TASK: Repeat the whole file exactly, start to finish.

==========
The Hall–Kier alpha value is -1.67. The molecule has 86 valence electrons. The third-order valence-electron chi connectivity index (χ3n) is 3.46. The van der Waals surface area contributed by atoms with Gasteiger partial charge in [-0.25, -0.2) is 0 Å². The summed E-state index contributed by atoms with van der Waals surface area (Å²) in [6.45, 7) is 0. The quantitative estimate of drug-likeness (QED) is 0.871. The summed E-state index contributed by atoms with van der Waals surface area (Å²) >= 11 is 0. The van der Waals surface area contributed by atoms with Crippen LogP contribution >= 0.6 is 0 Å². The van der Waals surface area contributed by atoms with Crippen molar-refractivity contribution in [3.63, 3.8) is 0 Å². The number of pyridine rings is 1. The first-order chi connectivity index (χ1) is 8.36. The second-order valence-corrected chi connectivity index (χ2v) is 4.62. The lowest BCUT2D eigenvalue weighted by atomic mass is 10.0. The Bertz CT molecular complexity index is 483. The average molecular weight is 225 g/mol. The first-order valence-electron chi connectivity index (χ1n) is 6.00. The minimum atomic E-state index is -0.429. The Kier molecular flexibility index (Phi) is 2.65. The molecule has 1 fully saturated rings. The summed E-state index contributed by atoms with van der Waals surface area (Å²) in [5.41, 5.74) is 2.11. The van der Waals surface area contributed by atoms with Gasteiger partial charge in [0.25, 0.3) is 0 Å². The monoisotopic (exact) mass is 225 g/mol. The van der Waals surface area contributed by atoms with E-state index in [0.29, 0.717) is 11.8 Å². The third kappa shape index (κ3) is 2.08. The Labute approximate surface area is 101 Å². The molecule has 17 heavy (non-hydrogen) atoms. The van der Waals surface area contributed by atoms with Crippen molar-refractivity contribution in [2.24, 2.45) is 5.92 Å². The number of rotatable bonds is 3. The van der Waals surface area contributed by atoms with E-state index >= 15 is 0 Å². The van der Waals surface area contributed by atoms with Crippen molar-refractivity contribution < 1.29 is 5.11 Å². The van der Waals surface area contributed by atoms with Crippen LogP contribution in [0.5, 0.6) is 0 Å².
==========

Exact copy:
The Hall–Kier alpha value is -1.67. The molecule has 86 valence electrons. The third-order valence-electron chi connectivity index (χ3n) is 3.46. The van der Waals surface area contributed by atoms with Gasteiger partial charge in [-0.25, -0.2) is 0 Å². The summed E-state index contributed by atoms with van der Waals surface area (Å²) in [6.45, 7) is 0. The quantitative estimate of drug-likeness (QED) is 0.871. The summed E-state index contributed by atoms with van der Waals surface area (Å²) >= 11 is 0. The van der Waals surface area contributed by atoms with Crippen LogP contribution >= 0.6 is 0 Å². The van der Waals surface area contributed by atoms with Crippen molar-refractivity contribution in [3.63, 3.8) is 0 Å². The number of pyridine rings is 1. The first-order chi connectivity index (χ1) is 8.36. The second-order valence-corrected chi connectivity index (χ2v) is 4.62. The lowest BCUT2D eigenvalue weighted by atomic mass is 10.0. The Bertz CT molecular complexity index is 483. The average molecular weight is 225 g/mol. The first-order valence-electron chi connectivity index (χ1n) is 6.00. The minimum atomic E-state index is -0.429. The Kier molecular flexibility index (Phi) is 2.65. The molecule has 1 fully saturated rings. The summed E-state index contributed by atoms with van der Waals surface area (Å²) in [5.41, 5.74) is 2.11. The van der Waals surface area contributed by atoms with Gasteiger partial charge in [0.25, 0.3) is 0 Å². The monoisotopic (exact) mass is 225 g/mol. The van der Waals surface area contributed by atoms with E-state index in [0.29, 0.717) is 11.8 Å². The third kappa shape index (κ3) is 2.08. The Labute approximate surface area is 101 Å². The molecule has 17 heavy (non-hydrogen) atoms. The van der Waals surface area contributed by atoms with Crippen molar-refractivity contribution in [2.24, 2.45) is 5.92 Å². The number of rotatable bonds is 3. The van der Waals surface area contributed by atoms with E-state index >= 15 is 0 Å². The van der Waals surface area contributed by atoms with Crippen molar-refractivity contribution < 1.29 is 5.11 Å². The van der Waals surface area contributed by atoms with Crippen LogP contribution in [0.5, 0.6) is 0 Å².